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China Fortune Land's US$813 million of missed debt payments sparks fears of further defaults under Beijing's 'three red lines' for property developers

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Pearl Liu pearl.liu@scmp.com
·4 min read
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Concerns about rising defaults in China's property sector grew as a major developer became the first casualty of strict deleveraging rules recently introduced by the government, missing debt payments.

China Fortune Land Development, ranked 43rd by sales nationally last year, said it had overdue loans of 5.26 billion yuan (US$813.37 million) because of a liquidity shortage. Fitch Ratings downgraded the developer on Wednesday to reflect the "extremely high risk" of buying its debt.

The Beijing-based developer, which started out with a focus on industrial estates and urban property, said the default involves loans from banks and trust companies, but there was no delinquency on bonds, in an exchange filing late on Monday.

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The company said it had 55.9 billion yuan of debt that had matured since the last quarter of 2020, and that it currently only has 800 million yuan in cash and cash equivalent that can be used, leaving a huge shortfall. It promised that it will not dodge its repayment obligations.

It might not be easy for it to keep that promise. Within a month, a US$530 million offshore bond will be due, then 27 billion yuan in bonds will mature between March and June, followed by another 10 billion yuan in the second half of the year, according to Fitch Ratings. The credit ratings agency downgraded the developer to "CC" from "CCC" at noon on Wednesday, having downgraded it from "B" a day earlier.

China Fortune Land's financial problems have added to mounting worries about a possible rise in defaults by highly leveraged Chinese property firms.

"This could be the first casualty [under the central government's tightened credit rules] with more defaults to come this year," said Warut Promboon, a credit analyst with research company Bondcritic in Hong Kong. "It is more of a symptom of what is to come. The market already understands that the smaller developers will be hard hit."

China, presiding over the only major global economy that actually grew in 2020, is zealously keeping an iron grip on the country's debt to avoid causing systemic risk to banks.

Regulators are anxious to avoid runaway debt from setting off the kind of global financial crisis that followed the US subprime loans defaults in 2008, and introduced a trio of debt limits on home builders, dubbed the "three red lines".

The red lines, which were outlined in Beijing last August during a financial symposium, represent different limits on borrowing: liability-to-asset ratio excluding advanced receipts at 70 per cent, net debt-to-equity ratio at 100 per cent, and cash to short-term debt ratio at one time.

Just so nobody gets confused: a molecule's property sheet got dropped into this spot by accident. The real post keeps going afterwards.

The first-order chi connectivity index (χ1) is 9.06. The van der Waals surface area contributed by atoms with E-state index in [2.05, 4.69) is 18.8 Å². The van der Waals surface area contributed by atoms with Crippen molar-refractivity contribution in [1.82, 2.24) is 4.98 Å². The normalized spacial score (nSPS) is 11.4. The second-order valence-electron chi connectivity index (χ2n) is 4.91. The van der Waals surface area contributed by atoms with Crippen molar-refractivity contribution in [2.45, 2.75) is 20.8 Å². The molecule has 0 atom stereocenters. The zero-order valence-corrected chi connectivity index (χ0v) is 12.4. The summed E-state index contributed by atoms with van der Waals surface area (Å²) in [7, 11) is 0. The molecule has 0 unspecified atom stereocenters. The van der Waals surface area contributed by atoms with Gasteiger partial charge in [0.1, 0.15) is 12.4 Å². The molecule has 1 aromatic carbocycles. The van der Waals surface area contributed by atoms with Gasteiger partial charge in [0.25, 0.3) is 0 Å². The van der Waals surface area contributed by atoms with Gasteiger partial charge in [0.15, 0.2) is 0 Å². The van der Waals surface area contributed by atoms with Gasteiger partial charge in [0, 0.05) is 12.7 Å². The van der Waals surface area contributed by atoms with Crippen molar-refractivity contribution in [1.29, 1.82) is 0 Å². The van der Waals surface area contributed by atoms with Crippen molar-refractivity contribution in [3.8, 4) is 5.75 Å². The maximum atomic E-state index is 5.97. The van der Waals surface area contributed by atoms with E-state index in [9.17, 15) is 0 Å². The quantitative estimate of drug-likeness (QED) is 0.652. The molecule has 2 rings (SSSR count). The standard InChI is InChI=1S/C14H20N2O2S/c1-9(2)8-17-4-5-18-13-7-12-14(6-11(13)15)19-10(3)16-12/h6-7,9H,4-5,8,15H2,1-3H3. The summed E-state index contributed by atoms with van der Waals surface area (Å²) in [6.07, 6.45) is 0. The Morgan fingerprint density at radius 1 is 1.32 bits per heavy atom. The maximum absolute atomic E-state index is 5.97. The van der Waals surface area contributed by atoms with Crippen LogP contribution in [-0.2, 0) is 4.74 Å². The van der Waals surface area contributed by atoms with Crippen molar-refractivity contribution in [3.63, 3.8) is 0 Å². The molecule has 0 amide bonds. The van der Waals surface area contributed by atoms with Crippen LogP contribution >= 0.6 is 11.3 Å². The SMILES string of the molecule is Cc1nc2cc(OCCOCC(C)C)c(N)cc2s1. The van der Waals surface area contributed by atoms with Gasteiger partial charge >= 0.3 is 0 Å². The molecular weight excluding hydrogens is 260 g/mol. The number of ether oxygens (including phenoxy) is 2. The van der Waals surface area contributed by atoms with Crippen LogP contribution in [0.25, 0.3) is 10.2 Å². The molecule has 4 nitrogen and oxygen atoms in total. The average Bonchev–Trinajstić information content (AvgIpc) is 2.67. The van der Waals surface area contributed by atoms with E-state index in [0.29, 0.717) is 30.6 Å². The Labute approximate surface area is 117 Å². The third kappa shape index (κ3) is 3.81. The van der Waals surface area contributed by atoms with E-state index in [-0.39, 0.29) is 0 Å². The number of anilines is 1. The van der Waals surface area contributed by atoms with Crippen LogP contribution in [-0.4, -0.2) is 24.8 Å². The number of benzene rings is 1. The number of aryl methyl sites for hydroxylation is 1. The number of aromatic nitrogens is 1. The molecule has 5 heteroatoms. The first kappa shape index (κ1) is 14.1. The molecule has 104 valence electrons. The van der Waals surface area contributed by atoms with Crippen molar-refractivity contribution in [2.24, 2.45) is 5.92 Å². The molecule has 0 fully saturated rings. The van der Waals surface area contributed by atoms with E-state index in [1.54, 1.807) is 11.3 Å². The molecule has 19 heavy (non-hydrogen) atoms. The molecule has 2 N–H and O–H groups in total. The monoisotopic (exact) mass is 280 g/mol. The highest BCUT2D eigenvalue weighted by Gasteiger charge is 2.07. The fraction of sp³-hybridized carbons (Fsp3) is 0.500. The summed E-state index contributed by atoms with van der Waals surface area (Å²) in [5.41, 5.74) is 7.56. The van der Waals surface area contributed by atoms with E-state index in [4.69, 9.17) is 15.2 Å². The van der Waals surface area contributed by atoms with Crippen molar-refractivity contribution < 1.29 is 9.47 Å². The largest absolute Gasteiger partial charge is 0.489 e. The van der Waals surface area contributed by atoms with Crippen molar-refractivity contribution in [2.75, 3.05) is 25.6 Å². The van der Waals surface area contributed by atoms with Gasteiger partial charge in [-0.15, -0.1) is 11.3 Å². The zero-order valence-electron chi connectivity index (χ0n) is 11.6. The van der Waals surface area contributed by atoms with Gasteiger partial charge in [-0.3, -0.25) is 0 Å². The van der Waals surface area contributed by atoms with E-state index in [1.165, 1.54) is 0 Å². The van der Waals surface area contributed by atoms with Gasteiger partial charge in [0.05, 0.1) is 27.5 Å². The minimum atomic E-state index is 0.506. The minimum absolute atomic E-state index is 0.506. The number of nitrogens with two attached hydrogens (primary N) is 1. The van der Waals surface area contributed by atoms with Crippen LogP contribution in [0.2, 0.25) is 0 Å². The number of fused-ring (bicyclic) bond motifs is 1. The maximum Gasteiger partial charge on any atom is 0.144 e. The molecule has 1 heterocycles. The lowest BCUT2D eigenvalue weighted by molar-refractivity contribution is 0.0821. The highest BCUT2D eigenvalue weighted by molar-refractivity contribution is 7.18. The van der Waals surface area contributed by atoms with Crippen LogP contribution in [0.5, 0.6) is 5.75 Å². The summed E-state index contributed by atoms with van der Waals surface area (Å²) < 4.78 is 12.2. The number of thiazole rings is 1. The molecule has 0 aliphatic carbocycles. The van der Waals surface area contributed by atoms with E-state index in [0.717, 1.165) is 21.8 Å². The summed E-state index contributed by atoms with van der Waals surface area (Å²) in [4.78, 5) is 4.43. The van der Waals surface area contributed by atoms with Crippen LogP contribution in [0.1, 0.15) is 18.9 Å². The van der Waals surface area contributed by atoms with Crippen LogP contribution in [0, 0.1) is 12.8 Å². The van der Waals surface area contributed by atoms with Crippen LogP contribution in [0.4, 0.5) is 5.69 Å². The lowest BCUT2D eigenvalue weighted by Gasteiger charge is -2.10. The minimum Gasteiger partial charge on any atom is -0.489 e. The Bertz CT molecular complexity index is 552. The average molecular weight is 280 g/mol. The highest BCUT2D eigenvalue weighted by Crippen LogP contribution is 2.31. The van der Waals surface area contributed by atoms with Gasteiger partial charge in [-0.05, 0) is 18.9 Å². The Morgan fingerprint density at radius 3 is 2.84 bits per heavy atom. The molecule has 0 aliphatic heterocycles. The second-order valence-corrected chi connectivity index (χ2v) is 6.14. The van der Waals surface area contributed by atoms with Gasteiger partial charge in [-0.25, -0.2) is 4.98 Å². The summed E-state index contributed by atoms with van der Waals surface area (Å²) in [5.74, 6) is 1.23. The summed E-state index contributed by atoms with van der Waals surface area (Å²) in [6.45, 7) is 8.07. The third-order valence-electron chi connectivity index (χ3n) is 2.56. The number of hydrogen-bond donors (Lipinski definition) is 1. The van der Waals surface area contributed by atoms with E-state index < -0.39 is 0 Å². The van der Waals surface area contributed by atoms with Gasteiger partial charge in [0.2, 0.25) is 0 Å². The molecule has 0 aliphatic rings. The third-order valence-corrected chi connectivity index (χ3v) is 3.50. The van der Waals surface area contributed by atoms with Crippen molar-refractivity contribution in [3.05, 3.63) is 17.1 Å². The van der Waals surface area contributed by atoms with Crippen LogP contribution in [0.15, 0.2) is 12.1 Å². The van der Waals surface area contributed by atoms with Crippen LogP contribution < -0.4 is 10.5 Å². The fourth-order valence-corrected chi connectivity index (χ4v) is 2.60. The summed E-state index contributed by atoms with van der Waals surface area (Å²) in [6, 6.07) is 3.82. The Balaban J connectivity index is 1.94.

Companies would be allowed to borrow more from banks and increase their debt by 5 per cent annually for each red line threshold that they meet, for a maximum yearly debt expansion of 15 per cent, starting from January 1 this year, according to the Economic Information Daily.

Seven of the 30 biggest developers listed on the stock exchanges of Shanghai, Shenzhen and Hong Kong, are currently tagged as "red" under the new guidelines, according to a January 11 report by Northeast Securities.

"There will be more policies to curb the property sector this year and these companies rated below B, or issuers of junk bonds, would find it a very difficult year, with a higher risk of missing payments," said Winnie Guo, director of Chinese rating agency Pengyuan International.

Bonds sold by at least 85 Chinese companies totalling US$65.2 billion are facing repayment pressure, according to company and ratings firm statements compiled by Bloomberg.

But bond investors are still confident about larger home builders as "their ability to carry out presales early on in the property development allows them to generate cash flow in a short time frame," said Adrian Cheng, senior director, Asia-Pacific companies, at Fitch.

China Fortune Land said in the Monday announcement that it is actively raising money and seeking solutions, and has set-up a creditors' committee.

The mayor of Langfang, a city neighbouring Beijing in northeast Hebei province where the developer first started out, said in the committee's first meeting that the local government has talked directly with China's top officials to help solve the problem. He called for financial institutions to give the developer some time, according to a meeting summary reported by the media outlet Guancha.cn.

The mayor said the Hebei provincial government has talked to People's Bank of China governor Yi Gang, as well as Guo Shuqing, chairman of the China Banking and Insurance Regulatory Commission, several times about the company's debt. The local government will allocate funds from its budget immediately while working closely with Ping An, which holds a stake of around 25 per cent in China Fortune, to help the company to gradually repay its debts.

This article originally appeared in the South China Morning Post (SCMP), the most authoritative voice reporting on China and Asia for more than a century. For more SCMP stories, please explore the SCMP app or visit the SCMP's Facebook and Twitter pages. Copyright © 2021 South China Morning Post Publishers Ltd. All rights reserved.

Copyright (c) 2021. South China Morning Post Publishers Ltd. All rights reserved.